Dividing Western Lands
As the population of the New World grew, the demand for land and exploration expanded into the west. The original settlers stayed close to the Eastern coast due to the resistance by Native Indians and the French that controlled much of the west. The British tried to keep expanding into the west with the Proclamation of 1763, but the settlers that were eager to find new lands to farm ignored it, and vast numbers of people headed to areas including the lands that promised good farming.
Even though there were decades of settlers trying to move out into the west, there were many hurdles that they had to overcome. Travel was difficult and long, and with little in the way of communication and larger communities, expansion was slow.
When the War of 1812 ended, it removed some of the last barriers that Great Britain held over governance of the west. It was at that time that more people began to head west and southwest. The towns and cities started to grow to such a degree that there were now enough people for them to submit a request for statehood. These included the states of Missouri, Indiana, Illinois, Alabama, and Mississippi, and they were adopted as new states.
Pioneers continued to head west from the 1830s to 1840s. Some people took the Oregon Trail to head to the Pacific coast and the Pacific Northeast. However, a majority of the people were settling in Arkansas, Michigan, Iowa, and Wisconsin.
The gold rush changed the pattern of travel, and in 1849 thousands of people headed to California to seek their riches in mining gold. Another event that altered the population had to do with the Mormons seeking a religious center and finding it in Utah. The Gold Rush turned the far west from bare and wildland into thriving communities almost overnight. Many began as tents and small huts and quickly grew to become cities.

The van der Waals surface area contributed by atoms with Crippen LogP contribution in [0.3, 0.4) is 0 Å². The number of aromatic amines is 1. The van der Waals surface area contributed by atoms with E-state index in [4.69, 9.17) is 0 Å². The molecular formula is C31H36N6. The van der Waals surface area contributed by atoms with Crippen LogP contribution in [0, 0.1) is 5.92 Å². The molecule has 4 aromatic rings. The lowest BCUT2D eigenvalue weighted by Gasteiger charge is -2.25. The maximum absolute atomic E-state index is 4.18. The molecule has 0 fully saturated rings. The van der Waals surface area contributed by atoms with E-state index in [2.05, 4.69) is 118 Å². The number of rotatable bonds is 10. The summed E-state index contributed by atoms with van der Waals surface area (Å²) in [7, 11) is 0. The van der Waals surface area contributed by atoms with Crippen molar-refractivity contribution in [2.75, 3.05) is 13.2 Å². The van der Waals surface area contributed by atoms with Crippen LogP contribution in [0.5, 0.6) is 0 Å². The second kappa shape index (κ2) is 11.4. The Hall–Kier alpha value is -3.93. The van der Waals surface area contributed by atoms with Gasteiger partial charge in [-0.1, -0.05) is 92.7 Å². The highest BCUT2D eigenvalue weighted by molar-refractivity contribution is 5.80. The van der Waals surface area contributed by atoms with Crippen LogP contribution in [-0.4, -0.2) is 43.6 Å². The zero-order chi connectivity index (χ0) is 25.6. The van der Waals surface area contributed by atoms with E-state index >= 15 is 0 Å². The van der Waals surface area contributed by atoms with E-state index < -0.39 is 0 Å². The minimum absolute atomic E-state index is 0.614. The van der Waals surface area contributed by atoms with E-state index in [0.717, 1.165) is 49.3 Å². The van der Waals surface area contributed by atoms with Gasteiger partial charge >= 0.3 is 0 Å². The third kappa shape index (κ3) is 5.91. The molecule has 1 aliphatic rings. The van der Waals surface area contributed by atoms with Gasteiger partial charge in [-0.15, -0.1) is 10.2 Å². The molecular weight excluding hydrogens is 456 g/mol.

Americans continued to push west as well as south and the events that prompted higher populations included both the Civil War and the Gold Rush. The Mississippi River valley promised fertile farmland, and more were moving into the southwest territories, including Texas. Other areas that became official states were Nebraska and Kansas. The desire to mine both silver and gold attracted prospectors to Colorado, Montana, Oregon, and Nevada.
Part of the country that didn’t get settled as quickly was the area known as the Great Plains. These were wide open areas that were home to ranges used by the cattle to graze. These are the areas of the country that were part of the era of the cowboys. The Great Plain was home to the paths that the cowboys took when they were moving cattle from the Texas ranches to the areas where they would be sold at the market.
The settlers began to change this picture in the late 1880s as they created farming communities. The pioneers that lived there represent the last group of pioneers that still had conflicts with Native Indians for land.
As international trade began to expand for the United States, so did the slowing of the expansion Westward. By the 1890s, a majority of the country had been explored, measured, and states were created.
What stopped people in the original colonies from expanding west?
The British and the Native Indians
What was a major incentive for people to head to California?
Discovery of gold
What is the name of the area of the United States that was one of the last to settle?
What group of settlers headed to Utah to look for a religious center/home?
What law did the British enact to keep settlers from moving west?
Proclamation of 1763
Around what years did the pioneers begin to settle the Great Plains?